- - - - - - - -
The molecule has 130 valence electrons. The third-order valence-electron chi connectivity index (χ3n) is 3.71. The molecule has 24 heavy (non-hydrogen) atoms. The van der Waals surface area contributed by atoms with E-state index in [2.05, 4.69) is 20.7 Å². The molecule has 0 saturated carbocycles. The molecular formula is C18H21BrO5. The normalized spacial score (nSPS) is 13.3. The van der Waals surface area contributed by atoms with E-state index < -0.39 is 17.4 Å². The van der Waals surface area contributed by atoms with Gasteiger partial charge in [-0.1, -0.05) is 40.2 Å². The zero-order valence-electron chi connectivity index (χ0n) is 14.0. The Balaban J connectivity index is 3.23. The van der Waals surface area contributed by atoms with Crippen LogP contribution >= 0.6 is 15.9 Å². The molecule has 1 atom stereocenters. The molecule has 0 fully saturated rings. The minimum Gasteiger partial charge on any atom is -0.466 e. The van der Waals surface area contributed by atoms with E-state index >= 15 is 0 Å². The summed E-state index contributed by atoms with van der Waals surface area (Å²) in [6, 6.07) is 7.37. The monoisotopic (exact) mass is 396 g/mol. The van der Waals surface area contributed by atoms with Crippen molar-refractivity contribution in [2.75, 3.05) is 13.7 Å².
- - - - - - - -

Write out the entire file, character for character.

The molecule has 130 valence electrons. The third-order valence-electron chi connectivity index (χ3n) is 3.71. The molecule has 24 heavy (non-hydrogen) atoms. The van der Waals surface area contributed by atoms with E-state index in [2.05, 4.69) is 20.7 Å². The molecule has 0 saturated carbocycles. The molecular formula is C18H21BrO5. The normalized spacial score (nSPS) is 13.3. The van der Waals surface area contributed by atoms with E-state index < -0.39 is 17.4 Å². The van der Waals surface area contributed by atoms with Gasteiger partial charge in [-0.1, -0.05) is 40.2 Å². The zero-order valence-electron chi connectivity index (χ0n) is 14.0. The Balaban J connectivity index is 3.23. The van der Waals surface area contributed by atoms with Crippen LogP contribution >= 0.6 is 15.9 Å². The molecule has 1 atom stereocenters. The molecule has 0 fully saturated rings. The minimum Gasteiger partial charge on any atom is -0.466 e. The van der Waals surface area contributed by atoms with E-state index >= 15 is 0 Å². The summed E-state index contributed by atoms with van der Waals surface area (Å²) in [6, 6.07) is 7.37. The monoisotopic (exact) mass is 396 g/mol. The van der Waals surface area contributed by atoms with Crippen molar-refractivity contribution in [2.75, 3.05) is 13.7 Å².